Development Of Dromedary Antibody-Based Immunoassay For Detection Of Chikungunya Virus Infections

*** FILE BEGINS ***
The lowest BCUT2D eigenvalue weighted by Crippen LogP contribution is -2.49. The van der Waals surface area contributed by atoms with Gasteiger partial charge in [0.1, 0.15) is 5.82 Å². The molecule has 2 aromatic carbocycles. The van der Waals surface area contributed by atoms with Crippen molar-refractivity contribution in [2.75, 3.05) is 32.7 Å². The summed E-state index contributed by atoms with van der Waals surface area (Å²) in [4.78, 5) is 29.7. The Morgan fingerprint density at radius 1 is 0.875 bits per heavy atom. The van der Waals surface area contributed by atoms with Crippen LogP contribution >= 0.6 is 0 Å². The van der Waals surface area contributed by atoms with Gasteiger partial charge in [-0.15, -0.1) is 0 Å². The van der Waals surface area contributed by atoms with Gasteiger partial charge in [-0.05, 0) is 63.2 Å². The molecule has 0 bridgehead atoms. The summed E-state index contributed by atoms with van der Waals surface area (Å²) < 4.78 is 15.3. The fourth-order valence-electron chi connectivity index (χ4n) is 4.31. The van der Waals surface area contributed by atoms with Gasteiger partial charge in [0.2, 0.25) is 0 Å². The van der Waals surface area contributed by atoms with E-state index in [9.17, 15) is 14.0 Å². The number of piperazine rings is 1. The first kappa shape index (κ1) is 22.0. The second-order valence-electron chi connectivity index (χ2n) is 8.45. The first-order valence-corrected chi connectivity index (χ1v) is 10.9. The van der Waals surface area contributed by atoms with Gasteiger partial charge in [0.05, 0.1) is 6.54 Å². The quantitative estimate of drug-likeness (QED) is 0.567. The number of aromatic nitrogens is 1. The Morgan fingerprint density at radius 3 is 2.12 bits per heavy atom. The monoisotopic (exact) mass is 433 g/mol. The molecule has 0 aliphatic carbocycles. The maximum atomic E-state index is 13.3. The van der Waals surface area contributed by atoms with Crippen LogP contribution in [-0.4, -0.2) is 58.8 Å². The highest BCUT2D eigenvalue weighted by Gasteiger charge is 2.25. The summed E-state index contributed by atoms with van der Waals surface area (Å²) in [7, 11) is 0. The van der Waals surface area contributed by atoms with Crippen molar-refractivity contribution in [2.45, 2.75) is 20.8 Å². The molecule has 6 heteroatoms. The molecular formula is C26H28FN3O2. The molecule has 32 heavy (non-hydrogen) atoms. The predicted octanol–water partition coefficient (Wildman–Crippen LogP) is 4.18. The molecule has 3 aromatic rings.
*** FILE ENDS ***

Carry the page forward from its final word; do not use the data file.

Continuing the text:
Chikungunya virus (CHIKV) is an arthropod-borne togavirus belonging to the genus Alphavirus that is responsible for sporadic worldwide outbreaks of Chikungunya fever, an acute febrile illness often associated with severe polyarthralgia. In Kenya, Chikungunya virus is of great epidemiological concern, with the last outbreak in 2016 in North Eastern Kenya. CHIKV is transmitted to humans through the bite of an infected female Aedes aegypti or Aedes albopictus mosquito. Transmission of CHIKV is maintained in an enzootic (sylvatic) cycle. Reliable detection of CHIKV infections is key to controlling this re-emerging pathogen, for which no cure currently exists. Current diagnostic methods for CHIKV employ a combination of tests, particularly immunologic, serologic or virologic techniques. However, the independent scientific reviews on the validity and sensitivity of currently available commercial assays have been conflicting. This project aimed to develop, optimize and validate a camel antibody-based enzyme linked immunosorbent assay for detecting Chikungunya virus infections. Camels and llamas produce a unique set of immunoglobulin G (IgG) referred to as Heavy Chain Antibodies (HCAbs) that are homodimeric and devoid of the two light chains that typify the heterotetrameric structure of the conventional immunoglobulins. The HCAbs have remarkable thermal stability coupled with high affinity to the cognate antigens. The combination of these characteristics means that HCAbs have a high potential for applications in diagnostics and therapeutics. xviii To produce sufficient antigen for camel immunization, Chikungunya virus (strain Lamu 33) was propagated in confluent C6-36 E2 cells using Cytodex microcarrier system. Purified and inactivated CHIKV immunogen was used to inoculate two camels reared at the University of Nairobi farm in Kibwezi, Kenya. Both camels demonstrated strong immune responses enabling harvesting of anti-Chikungunya virus antibodies. Heavy Chain Antibodies were purified from camel serum and used to develop the immunoassay method. A total of 188 human sera samples were assayed using the developed dromedary-based enzyme linked immunosorbent assay to determine Chikungunya virus infections. The sensitivity of the dromedary HCAb IgG2 assay was 91.3% (95% CI: 0.831 - 0.994); while that for HCAb IgG3 assay was 95.7% (95% CI: 0.898 - 1.01). The specificity of HCAb IgG2 assay was 92.3% (95% CI: 0.879 - 0.967); while the specificity of HCAb IgG3 method was 90% (95% CI: 0.851 - 0.949). For HCAb IgG2 and IgG3 based assays, the positive predictive values were 79.2% and 75.8 % respectively; while the negative predictive values were 97% and 98.4% for HCAb IgG2 and IgG3 based assays respectively. There was no cross-reactivity of camel Anti-CHIKV HCAbs with the following viral antigens: Dengue virus, O’nyong’nyong virus, Sindbis virus, Rift valley fever virus, Yellow fever virus and Semliki Forest virus. The camel antibody based assay was found to be reliable assay with very good sensitivity and specificity, and can be deployed for detection of Chikungunya virus infections.
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